The right to free speech is meaningless without some place to exercise it. But constitutional scholarship generally overlooks the role that judicial doctrine plays in ensuring the availability of spaces for speech. Indeed, scholarship generally characterizes doctrines that are concerned with speech spaces, such as public forums and Internet forums, as “exceptions” to “standard”
First Amendment analysis. In response to normative arguments that the First Amendment should be concerned with ample speech spaces, many scholars simply respond with a descriptive claim about what doctrine currently is: they claim that the concern for spaces is only peripheral, “exceptional,” and at odds with “standard” First Amendment understandings. By overlooking or marginalizing decisions about speech spaces, as well as relying on this descriptive characterization of doctrine to reject normative arguments, scholarship has failed to recognize the logic underlying important doctrinal areas and has failed to explore what these doctrines reveal about the First Amendment’s core normative underpinnings.
This Article adopts a different approach. Rather than making the descriptive assumption that free speech doctrine is unconcerned with spaces, this Article identifies and interprets the Court’s role in ensuring, requiring, or permitting government to make spaces available for speech. This Article identifies five persistent judicial principles across a range of physical and virtual spaces. These principles are evident in precedent and practice that either require or permit government to ensure spaces for speech—in order to promote particular, substantive speech goals. Further, rather than quarantining these speech principles as exceptions to the “standard” analysis, this Article explores the significance of these principles for “core” speech doctrine and theory. The resulting analysis poses fundamental challenges to conventional wisdom about the First Amendment and the normative principles generally believed evident in doctrine. This Article provides timely guidance for legislators and judges, as it should inform statutory and constitutional decisions for shaping access to the technology enabled virtual spaces increasingly central to Americans’ discourse, to our liberty, and to our democracy.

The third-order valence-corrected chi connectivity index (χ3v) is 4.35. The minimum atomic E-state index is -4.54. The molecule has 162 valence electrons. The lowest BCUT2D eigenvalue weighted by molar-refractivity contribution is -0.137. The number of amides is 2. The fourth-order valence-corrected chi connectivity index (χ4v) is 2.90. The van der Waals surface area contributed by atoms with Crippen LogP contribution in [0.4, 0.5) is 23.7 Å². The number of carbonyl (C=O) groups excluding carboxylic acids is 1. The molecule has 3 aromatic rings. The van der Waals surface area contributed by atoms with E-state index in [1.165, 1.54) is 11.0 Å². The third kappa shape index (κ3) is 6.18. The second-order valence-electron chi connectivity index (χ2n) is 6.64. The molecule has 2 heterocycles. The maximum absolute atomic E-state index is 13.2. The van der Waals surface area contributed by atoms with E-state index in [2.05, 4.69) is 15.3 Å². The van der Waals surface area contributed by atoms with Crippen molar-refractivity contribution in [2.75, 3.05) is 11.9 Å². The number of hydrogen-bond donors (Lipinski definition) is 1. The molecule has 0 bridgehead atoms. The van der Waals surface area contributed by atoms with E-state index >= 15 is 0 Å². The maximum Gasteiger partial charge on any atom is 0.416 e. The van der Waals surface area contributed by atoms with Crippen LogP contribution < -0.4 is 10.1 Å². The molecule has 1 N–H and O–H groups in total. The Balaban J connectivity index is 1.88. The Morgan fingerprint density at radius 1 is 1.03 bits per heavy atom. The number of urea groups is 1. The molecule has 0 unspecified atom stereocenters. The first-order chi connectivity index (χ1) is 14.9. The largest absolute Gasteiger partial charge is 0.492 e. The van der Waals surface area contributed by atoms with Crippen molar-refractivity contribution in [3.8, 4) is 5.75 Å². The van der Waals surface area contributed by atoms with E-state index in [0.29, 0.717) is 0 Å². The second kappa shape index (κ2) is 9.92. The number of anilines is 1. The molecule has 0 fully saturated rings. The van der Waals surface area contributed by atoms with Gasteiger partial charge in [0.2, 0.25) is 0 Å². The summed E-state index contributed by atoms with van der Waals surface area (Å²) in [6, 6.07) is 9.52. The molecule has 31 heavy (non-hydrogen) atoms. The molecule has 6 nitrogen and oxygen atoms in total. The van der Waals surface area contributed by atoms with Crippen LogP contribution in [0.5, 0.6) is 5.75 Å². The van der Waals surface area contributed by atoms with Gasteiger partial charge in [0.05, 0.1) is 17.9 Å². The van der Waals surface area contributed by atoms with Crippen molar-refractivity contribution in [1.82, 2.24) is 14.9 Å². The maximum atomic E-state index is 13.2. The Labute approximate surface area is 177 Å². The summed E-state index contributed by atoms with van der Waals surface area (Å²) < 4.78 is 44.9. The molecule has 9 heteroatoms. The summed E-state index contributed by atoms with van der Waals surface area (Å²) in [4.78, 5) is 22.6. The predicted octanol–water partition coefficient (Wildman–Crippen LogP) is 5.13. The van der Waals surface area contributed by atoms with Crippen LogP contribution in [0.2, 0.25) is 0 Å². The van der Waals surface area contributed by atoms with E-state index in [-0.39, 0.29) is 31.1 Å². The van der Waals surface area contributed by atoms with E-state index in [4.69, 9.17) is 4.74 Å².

The Thomas E. Fairchild Lecture, University of Wisconsin Law School, April 15, 2011
This Essay is part of an ongoing classroom study and clinical service project addressing the mindful education of law students and the civic training of lawyers. Its purpose is to build a pedagogy of community and public citizenship within an outcome-based, rotation curricular model of legal education sketched out by commonly allied scholars in prior work here in the Wisconsin Law Review and elsewhere